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Developmental Biology - Mitochondrial Disease

ANT Protein Mutations Fail to Supress Mitochondria

Mutations in ANT protein impair its ability to eliminate damaged mitochondria...


Mutations in the gene that encodes the protein adenine nucleotide translocator or ANT, jeopardize mitochondrial integrity by failing to eliminate damaged mitochondria. However, ANT also boosts the ability of mitochondria to produce chemical energy by increasing adenosine triphosphate (ATP) the fuel essential to all cells. These two contradictory behaviors are now understood to be part of ANT's 'quality control mechanism' over mitochondria.

New research from the University of Pennsylvania Medicine (Penn Medicine) has identified ANT as critical to mitochondrial quality control through the removal of damaged mitochondria mitophagy in addition to its ability to increase ATP. This is a newly defined behavior for the ANT protein.
Although ANT gene mutations cause disease, the research shows these mutations do not impact ANT's ability to produce ATP.

These findings are published in Nature Research, revealing this surprising new function of ANT, an otherwise very well-known protein.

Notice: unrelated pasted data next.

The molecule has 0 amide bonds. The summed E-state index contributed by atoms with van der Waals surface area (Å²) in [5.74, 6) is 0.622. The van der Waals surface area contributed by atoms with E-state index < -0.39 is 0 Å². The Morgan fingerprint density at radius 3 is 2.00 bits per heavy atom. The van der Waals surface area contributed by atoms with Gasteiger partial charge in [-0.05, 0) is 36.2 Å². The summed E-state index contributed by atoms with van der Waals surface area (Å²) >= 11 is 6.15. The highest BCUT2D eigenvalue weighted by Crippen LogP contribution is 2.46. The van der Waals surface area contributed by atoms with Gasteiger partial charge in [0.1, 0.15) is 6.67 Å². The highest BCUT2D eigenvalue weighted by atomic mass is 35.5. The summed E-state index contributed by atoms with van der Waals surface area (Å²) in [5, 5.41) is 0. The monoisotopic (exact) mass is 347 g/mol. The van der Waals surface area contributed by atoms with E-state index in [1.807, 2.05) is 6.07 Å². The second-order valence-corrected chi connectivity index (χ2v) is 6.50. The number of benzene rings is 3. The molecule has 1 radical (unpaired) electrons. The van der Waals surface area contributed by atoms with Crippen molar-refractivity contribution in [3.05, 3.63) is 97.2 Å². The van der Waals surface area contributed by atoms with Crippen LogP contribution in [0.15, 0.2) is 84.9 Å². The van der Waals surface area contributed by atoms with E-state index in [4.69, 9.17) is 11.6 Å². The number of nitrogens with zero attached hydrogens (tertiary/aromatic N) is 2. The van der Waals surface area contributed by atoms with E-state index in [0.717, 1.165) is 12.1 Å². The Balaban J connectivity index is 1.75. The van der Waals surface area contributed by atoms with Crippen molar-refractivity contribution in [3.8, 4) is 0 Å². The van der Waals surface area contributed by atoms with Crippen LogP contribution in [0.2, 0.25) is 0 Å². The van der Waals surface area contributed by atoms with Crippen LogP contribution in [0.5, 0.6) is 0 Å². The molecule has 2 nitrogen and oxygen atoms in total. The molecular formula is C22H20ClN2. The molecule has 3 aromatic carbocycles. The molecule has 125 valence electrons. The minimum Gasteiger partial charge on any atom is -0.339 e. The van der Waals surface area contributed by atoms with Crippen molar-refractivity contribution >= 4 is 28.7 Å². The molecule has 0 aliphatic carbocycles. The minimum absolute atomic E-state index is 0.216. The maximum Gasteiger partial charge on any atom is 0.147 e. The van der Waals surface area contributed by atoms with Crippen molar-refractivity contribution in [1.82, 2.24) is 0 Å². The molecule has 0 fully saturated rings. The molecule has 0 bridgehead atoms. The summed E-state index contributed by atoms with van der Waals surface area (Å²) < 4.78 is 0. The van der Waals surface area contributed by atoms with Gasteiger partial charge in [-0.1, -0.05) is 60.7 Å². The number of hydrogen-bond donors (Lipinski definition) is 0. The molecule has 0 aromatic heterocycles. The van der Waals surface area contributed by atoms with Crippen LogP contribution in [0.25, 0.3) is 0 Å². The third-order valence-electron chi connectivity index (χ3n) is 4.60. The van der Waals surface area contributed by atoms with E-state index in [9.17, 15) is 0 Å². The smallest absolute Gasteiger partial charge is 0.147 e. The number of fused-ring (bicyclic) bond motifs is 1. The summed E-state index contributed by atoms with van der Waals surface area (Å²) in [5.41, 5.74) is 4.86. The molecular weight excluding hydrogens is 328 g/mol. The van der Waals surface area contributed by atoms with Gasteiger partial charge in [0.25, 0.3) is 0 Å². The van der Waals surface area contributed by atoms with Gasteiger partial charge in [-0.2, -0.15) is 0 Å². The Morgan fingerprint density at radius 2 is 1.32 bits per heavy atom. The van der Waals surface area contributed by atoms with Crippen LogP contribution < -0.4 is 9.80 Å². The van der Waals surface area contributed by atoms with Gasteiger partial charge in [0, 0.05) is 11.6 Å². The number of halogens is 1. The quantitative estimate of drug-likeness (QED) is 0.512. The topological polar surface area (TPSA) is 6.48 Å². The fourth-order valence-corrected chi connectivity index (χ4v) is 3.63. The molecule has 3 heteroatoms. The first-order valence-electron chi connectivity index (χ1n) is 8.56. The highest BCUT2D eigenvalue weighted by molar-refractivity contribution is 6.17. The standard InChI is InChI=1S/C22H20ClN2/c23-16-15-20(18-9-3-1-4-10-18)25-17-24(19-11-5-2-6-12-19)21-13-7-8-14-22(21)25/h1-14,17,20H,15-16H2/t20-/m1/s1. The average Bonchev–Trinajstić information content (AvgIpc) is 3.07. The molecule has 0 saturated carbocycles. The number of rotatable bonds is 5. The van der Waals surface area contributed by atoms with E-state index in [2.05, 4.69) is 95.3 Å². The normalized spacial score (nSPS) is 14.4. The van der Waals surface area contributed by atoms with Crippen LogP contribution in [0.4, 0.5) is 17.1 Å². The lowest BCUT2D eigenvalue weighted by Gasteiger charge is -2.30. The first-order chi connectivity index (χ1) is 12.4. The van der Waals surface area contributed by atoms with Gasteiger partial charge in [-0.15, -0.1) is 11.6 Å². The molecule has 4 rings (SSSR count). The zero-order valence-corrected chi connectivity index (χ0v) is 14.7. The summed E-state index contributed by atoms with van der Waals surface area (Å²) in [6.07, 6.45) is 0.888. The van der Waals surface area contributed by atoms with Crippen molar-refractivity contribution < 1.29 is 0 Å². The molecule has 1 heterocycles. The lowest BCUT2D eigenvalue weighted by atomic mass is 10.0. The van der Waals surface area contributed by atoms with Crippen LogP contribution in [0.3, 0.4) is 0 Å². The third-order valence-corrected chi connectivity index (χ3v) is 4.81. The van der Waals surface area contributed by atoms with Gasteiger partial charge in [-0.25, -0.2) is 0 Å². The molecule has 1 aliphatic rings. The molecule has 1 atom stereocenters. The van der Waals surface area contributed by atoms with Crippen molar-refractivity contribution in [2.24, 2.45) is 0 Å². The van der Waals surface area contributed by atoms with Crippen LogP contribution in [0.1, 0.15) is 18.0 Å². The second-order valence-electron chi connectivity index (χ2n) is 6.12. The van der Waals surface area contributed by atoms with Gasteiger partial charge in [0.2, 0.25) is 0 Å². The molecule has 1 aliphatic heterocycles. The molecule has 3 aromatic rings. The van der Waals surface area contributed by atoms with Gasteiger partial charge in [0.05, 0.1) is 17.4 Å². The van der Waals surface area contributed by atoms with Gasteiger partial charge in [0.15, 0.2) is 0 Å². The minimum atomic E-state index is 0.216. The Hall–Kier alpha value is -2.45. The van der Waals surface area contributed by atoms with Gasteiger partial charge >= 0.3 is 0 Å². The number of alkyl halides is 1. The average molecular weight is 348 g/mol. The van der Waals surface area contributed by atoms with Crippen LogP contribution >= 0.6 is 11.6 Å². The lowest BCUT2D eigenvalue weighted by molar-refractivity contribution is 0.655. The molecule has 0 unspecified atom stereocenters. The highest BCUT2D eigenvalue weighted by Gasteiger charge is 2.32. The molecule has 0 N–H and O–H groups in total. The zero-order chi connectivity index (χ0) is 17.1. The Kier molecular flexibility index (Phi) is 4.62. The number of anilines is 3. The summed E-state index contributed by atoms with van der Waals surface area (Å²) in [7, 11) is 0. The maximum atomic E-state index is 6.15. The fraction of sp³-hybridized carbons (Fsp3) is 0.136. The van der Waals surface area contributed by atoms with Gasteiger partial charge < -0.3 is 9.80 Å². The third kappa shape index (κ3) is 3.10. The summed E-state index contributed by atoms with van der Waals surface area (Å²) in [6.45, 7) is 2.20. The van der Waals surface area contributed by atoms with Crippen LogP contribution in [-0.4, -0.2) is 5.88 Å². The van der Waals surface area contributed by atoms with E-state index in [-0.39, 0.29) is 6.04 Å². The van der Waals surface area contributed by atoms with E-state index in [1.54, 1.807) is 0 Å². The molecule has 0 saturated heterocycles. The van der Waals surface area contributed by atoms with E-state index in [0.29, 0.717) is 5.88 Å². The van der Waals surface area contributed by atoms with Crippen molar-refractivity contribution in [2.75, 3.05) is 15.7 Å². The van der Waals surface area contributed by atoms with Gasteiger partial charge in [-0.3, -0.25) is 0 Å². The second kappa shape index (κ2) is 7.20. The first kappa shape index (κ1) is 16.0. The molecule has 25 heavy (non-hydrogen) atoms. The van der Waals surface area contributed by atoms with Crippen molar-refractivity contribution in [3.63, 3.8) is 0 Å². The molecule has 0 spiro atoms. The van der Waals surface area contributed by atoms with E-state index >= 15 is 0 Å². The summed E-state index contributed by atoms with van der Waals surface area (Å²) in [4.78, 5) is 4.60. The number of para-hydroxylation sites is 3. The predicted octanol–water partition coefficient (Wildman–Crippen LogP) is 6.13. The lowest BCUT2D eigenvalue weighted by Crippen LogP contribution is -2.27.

"Our findings change the way we think about these disease-causing mutations and enable us to focus our attention on the right pathway. Now that we know these diseases are caused by defective quality control rather than a lack of ATP generation, we can start thinking about therapeutic approaches that improve quality control."

Zoltan Arany MD PhD, Professor of Cardiovascular Medicine, Perelman School of Medicine, University of Pennsylvania and corresponding author.

Mitochondria are known as the powerhouse of the cell and generate most of the ATP needed to fuel cells. They play an important role in high-energy demanding organs, such as the heart and liver.

Mitophagy occurs in defective mitochondria after damage or stress. ANT's role in mitophagy was not known until the Penn Medicine research.

To understand all the components involved in mitophagy, researchers conducted a CRISPR/Cas9 genome-wide screening, using multiple reporter systems and pro-mitophagy triggers.
To their surprise, they found ANT is required for the quality control pathway of mitophagy in a number of cell types. In confirming follow-up tests, researchers found ANT promotes mitophagy independent of its role in producing ATP. This shows that the protein has two distinct jobs.

Upon this revelation, researchers designed tests to investigate whether mutations in the genes of ANT affected mitophagy.

They find that disease-causing mutations in ANT cancel its ability to bind with protein complexes required to relocate the inner-membrane into the mitochondrial matrix, ultimately inhibiting mitophagy.